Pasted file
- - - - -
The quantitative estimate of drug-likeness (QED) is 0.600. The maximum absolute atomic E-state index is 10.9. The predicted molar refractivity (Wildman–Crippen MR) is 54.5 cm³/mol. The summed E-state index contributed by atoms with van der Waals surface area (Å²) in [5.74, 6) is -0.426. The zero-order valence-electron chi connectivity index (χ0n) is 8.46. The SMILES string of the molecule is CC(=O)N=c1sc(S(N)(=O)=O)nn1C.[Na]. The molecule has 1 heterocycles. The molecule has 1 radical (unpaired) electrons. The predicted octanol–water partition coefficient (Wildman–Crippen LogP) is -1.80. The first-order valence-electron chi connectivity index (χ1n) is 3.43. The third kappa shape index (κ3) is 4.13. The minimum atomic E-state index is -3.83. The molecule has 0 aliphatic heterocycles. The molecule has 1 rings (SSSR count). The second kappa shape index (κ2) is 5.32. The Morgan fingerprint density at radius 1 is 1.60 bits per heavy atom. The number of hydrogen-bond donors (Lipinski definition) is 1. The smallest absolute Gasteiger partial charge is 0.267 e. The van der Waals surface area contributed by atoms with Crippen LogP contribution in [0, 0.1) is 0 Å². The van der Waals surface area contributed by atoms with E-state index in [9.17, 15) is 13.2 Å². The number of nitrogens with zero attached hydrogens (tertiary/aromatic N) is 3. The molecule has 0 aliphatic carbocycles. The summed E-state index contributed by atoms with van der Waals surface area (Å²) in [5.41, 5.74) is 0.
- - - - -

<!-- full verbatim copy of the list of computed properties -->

The quantitative estimate of drug-likeness (QED) is 0.600. The maximum absolute atomic E-state index is 10.9. The predicted molar refractivity (Wildman–Crippen MR) is 54.5 cm³/mol. The summed E-state index contributed by atoms with van der Waals surface area (Å²) in [5.74, 6) is -0.426. The zero-order valence-electron chi connectivity index (χ0n) is 8.46. The SMILES string of the molecule is CC(=O)N=c1sc(S(N)(=O)=O)nn1C.[Na]. The molecule has 1 heterocycles. The molecule has 1 radical (unpaired) electrons. The predicted octanol–water partition coefficient (Wildman–Crippen LogP) is -1.80. The first-order valence-electron chi connectivity index (χ1n) is 3.43. The third kappa shape index (κ3) is 4.13. The minimum atomic E-state index is -3.83. The molecule has 0 aliphatic heterocycles. The molecule has 1 rings (SSSR count). The second kappa shape index (κ2) is 5.32. The Morgan fingerprint density at radius 1 is 1.60 bits per heavy atom. The number of hydrogen-bond donors (Lipinski definition) is 1. The smallest absolute Gasteiger partial charge is 0.267 e. The van der Waals surface area contributed by atoms with Crippen LogP contribution in [0, 0.1) is 0 Å². The van der Waals surface area contributed by atoms with E-state index in [9.17, 15) is 13.2 Å². The number of nitrogens with zero attached hydrogens (tertiary/aromatic N) is 3. The molecule has 0 aliphatic carbocycles. The summed E-state index contributed by atoms with van der Waals surface area (Å²) in [5.41, 5.74) is 0.